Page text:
The black portions of the fountain, completed by Tinguely, are animated. They move according to the force of the water. The area around the fountain has become one of frivolity. Caricature artists, dancers and other entertainers are often found in the area near the fountain. In comparison to Tinguely's work, De Saint-Phale's work can be best described as playful and colorful.

De Saint-Phale's style is based on her upbringing. This France-born artist was actually raised in New York in the United States. De Saint Phale was a rebel. Her father lost a great deal of money in the stock market and she ended up having to live with several different family members. Even as a child, she broke rules and was somewhat temperamental. She changed schools often and had what may be described as a slightly volatile disposition. She was curious and loved comic books, which were probably her first introduction to art. She also loved the read the classics as a child and was intrigued by rich descriptions of characters. It is possible that she transformed the characters from the stories into her own visualizations of how the characters would appear and react.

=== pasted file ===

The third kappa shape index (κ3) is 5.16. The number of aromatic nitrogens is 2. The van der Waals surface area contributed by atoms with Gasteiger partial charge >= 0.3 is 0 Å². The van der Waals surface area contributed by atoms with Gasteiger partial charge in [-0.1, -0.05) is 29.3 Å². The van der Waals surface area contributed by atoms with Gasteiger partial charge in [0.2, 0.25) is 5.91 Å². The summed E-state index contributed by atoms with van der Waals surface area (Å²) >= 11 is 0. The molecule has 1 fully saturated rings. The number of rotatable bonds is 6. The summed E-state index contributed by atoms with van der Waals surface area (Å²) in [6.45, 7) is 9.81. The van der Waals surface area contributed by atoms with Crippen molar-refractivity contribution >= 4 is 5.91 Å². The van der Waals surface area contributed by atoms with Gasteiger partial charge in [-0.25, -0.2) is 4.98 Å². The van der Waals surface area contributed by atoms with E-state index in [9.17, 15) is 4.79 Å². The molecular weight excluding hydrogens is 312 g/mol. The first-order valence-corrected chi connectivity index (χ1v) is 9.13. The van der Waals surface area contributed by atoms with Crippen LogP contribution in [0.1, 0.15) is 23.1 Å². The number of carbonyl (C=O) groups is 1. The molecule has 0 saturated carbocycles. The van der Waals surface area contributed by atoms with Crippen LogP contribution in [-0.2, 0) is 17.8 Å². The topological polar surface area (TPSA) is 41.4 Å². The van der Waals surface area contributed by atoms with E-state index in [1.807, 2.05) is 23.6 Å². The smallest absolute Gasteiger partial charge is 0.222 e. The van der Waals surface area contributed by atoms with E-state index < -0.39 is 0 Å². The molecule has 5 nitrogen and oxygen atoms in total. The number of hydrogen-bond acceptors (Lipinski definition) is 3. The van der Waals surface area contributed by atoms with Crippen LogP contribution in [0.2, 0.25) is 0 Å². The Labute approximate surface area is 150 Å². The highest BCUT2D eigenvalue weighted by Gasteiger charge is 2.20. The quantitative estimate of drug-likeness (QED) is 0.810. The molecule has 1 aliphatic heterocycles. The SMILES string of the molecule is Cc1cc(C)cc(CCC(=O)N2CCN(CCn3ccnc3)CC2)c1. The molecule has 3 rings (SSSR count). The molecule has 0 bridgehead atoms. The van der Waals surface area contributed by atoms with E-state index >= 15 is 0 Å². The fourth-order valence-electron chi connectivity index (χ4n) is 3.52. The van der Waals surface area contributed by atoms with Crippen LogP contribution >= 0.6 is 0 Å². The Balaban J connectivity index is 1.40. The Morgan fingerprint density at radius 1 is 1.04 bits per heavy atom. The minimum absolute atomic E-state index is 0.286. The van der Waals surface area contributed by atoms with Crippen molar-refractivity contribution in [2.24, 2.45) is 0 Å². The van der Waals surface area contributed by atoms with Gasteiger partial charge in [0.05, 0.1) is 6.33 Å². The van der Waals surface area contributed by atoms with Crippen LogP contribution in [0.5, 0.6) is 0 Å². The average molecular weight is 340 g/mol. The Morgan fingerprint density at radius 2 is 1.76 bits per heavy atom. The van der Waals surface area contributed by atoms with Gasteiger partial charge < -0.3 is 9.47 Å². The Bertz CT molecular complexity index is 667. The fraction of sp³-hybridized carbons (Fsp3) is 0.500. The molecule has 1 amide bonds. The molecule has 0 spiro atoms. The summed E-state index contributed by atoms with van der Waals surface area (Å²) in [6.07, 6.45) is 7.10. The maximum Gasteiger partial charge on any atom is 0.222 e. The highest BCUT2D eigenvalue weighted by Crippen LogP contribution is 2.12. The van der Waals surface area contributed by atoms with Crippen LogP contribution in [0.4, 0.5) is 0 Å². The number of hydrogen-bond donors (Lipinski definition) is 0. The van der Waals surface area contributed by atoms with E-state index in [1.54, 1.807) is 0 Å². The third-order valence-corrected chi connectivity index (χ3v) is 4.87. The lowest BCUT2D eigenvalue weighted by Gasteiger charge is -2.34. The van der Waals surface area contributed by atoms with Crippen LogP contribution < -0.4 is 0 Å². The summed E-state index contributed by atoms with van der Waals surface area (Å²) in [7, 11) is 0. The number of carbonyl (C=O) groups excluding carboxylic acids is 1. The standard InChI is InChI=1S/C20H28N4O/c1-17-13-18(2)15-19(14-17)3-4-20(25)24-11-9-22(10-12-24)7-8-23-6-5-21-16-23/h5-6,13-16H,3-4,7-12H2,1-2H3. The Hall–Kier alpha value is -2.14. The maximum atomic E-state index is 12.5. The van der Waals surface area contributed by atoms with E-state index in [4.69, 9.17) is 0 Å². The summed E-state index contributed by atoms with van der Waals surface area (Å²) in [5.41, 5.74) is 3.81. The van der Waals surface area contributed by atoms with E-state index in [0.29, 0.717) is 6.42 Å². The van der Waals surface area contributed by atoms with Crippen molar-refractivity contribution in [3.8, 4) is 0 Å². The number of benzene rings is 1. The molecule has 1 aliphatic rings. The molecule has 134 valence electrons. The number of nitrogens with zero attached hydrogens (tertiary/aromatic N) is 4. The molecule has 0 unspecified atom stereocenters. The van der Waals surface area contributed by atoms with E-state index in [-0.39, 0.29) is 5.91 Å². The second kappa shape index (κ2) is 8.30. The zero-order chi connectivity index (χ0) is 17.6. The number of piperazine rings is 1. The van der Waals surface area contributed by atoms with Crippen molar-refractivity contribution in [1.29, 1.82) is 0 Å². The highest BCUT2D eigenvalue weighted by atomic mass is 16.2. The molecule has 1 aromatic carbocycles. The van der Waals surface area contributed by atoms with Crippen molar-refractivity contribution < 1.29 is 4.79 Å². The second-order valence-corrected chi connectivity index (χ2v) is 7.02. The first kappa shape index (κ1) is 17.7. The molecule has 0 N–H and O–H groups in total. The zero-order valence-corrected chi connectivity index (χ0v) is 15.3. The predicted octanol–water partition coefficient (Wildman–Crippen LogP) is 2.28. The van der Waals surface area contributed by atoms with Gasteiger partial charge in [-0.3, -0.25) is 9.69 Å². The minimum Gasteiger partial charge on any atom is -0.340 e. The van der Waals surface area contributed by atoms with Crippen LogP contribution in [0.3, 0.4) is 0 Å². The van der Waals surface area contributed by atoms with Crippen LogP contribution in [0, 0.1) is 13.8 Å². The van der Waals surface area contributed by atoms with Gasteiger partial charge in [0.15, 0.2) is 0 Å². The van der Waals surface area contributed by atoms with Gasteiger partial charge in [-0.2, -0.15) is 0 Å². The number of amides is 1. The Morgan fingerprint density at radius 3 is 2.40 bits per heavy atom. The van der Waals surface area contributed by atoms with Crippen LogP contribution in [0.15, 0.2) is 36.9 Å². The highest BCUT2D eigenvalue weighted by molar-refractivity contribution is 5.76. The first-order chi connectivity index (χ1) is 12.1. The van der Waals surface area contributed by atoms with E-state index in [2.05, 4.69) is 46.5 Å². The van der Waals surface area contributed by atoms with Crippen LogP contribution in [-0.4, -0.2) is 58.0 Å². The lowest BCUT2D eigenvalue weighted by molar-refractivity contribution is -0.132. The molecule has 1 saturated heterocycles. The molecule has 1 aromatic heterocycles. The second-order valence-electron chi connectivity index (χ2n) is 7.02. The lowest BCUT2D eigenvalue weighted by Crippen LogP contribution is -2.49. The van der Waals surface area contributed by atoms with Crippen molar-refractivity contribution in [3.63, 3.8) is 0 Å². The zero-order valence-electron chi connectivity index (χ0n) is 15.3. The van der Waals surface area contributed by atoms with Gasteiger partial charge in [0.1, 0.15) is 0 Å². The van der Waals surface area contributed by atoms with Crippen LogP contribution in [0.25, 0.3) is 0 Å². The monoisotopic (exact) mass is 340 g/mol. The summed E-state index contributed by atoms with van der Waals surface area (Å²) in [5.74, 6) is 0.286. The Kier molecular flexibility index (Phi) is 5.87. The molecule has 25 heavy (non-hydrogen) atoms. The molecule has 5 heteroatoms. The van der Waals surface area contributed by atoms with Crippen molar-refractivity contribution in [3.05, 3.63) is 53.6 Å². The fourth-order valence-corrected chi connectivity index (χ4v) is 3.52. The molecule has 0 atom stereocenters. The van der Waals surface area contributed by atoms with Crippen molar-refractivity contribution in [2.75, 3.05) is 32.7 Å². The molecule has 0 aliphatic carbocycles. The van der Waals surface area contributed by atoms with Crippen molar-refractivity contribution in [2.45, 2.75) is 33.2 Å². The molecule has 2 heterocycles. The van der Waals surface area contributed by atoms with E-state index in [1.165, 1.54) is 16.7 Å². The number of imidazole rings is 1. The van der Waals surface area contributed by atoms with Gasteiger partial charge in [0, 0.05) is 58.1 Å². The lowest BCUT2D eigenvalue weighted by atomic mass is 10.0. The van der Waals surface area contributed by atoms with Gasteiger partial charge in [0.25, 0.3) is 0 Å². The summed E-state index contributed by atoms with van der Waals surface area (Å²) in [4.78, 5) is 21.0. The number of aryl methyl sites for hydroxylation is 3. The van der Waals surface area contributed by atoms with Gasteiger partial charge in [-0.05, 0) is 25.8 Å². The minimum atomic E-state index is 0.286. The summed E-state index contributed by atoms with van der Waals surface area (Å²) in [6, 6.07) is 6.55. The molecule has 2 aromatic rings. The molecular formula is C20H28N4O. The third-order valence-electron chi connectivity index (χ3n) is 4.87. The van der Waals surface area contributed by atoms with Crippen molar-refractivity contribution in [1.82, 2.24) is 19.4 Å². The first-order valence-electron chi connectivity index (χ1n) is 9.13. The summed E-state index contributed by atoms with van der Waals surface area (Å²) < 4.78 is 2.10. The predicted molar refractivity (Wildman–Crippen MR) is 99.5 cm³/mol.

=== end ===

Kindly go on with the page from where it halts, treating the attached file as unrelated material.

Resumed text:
De-Saint Phale also liked to dapple with vibrant colors during that period in her life. It was a part of her character to seek change and to color objects in a way which would both shock and give the piece a new state of being. De-Saint Phale was involved in the arts at a young age. She took an interest in the theater and loved to perform on the stage.

As a young adult, De Saint Phale, a brunette beauty with a slim sinewy graceful body, became a model. She modeled in Vogue, a top fashion magazine. She also modeled for Harpar's Bazar and for Life Magazine.